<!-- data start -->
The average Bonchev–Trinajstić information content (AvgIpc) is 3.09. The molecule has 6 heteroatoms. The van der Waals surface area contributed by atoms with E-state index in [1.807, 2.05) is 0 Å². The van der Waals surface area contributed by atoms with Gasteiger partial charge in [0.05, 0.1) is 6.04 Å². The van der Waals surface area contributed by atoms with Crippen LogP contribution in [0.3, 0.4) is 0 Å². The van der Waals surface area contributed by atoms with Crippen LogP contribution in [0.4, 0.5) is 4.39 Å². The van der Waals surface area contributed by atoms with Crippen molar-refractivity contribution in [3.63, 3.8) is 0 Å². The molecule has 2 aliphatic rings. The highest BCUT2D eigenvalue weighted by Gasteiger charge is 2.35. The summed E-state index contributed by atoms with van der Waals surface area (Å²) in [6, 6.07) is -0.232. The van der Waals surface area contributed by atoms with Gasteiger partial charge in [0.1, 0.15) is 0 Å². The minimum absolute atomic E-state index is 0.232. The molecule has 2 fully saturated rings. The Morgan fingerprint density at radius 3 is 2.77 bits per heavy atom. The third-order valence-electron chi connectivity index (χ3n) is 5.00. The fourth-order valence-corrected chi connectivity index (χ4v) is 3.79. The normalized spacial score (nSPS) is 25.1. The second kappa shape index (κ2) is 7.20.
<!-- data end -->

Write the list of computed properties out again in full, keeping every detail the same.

The average Bonchev–Trinajstić information content (AvgIpc) is 3.09. The molecule has 6 heteroatoms. The van der Waals surface area contributed by atoms with E-state index in [1.807, 2.05) is 0 Å². The van der Waals surface area contributed by atoms with Gasteiger partial charge in [0.05, 0.1) is 6.04 Å². The van der Waals surface area contributed by atoms with Crippen LogP contribution in [0.3, 0.4) is 0 Å². The van der Waals surface area contributed by atoms with Crippen LogP contribution in [0.4, 0.5) is 4.39 Å². The van der Waals surface area contributed by atoms with Crippen molar-refractivity contribution in [3.63, 3.8) is 0 Å². The molecule has 2 aliphatic rings. The highest BCUT2D eigenvalue weighted by Gasteiger charge is 2.35. The summed E-state index contributed by atoms with van der Waals surface area (Å²) in [6, 6.07) is -0.232. The van der Waals surface area contributed by atoms with Gasteiger partial charge in [0.1, 0.15) is 0 Å². The minimum absolute atomic E-state index is 0.232. The molecule has 2 fully saturated rings. The Morgan fingerprint density at radius 3 is 2.77 bits per heavy atom. The third-order valence-electron chi connectivity index (χ3n) is 5.00. The fourth-order valence-corrected chi connectivity index (χ4v) is 3.79. The normalized spacial score (nSPS) is 25.1. The second kappa shape index (κ2) is 7.20.